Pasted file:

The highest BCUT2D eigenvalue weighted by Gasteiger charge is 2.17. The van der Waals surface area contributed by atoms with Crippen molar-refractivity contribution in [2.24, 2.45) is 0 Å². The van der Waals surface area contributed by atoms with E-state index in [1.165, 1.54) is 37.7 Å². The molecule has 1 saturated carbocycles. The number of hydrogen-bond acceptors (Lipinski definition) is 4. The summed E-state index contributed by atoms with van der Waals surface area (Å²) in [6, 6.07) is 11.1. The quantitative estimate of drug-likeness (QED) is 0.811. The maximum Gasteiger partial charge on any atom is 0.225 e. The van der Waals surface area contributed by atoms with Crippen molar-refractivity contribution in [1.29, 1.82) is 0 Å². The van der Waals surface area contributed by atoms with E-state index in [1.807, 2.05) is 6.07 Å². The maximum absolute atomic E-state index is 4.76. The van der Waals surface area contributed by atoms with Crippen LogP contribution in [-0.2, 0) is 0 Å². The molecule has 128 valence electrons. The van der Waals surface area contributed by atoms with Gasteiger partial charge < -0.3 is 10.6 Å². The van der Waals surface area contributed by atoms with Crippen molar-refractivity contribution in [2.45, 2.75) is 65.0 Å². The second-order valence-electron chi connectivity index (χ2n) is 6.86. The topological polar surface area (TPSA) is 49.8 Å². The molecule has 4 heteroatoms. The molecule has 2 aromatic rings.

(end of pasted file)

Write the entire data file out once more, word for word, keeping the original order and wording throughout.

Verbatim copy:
The highest BCUT2D eigenvalue weighted by Gasteiger charge is 2.17. The van der Waals surface area contributed by atoms with Crippen molar-refractivity contribution in [2.24, 2.45) is 0 Å². The van der Waals surface area contributed by atoms with E-state index in [1.165, 1.54) is 37.7 Å². The molecule has 1 saturated carbocycles. The number of hydrogen-bond acceptors (Lipinski definition) is 4. The summed E-state index contributed by atoms with van der Waals surface area (Å²) in [6, 6.07) is 11.1. The quantitative estimate of drug-likeness (QED) is 0.811. The maximum Gasteiger partial charge on any atom is 0.225 e. The van der Waals surface area contributed by atoms with Crippen molar-refractivity contribution in [1.29, 1.82) is 0 Å². The van der Waals surface area contributed by atoms with E-state index in [1.807, 2.05) is 6.07 Å². The maximum absolute atomic E-state index is 4.76. The van der Waals surface area contributed by atoms with Crippen LogP contribution in [-0.2, 0) is 0 Å². The molecule has 128 valence electrons. The van der Waals surface area contributed by atoms with Gasteiger partial charge < -0.3 is 10.6 Å². The van der Waals surface area contributed by atoms with Crippen molar-refractivity contribution in [2.45, 2.75) is 65.0 Å². The second-order valence-electron chi connectivity index (χ2n) is 6.86. The topological polar surface area (TPSA) is 49.8 Å². The molecule has 4 heteroatoms. The molecule has 2 aromatic rings.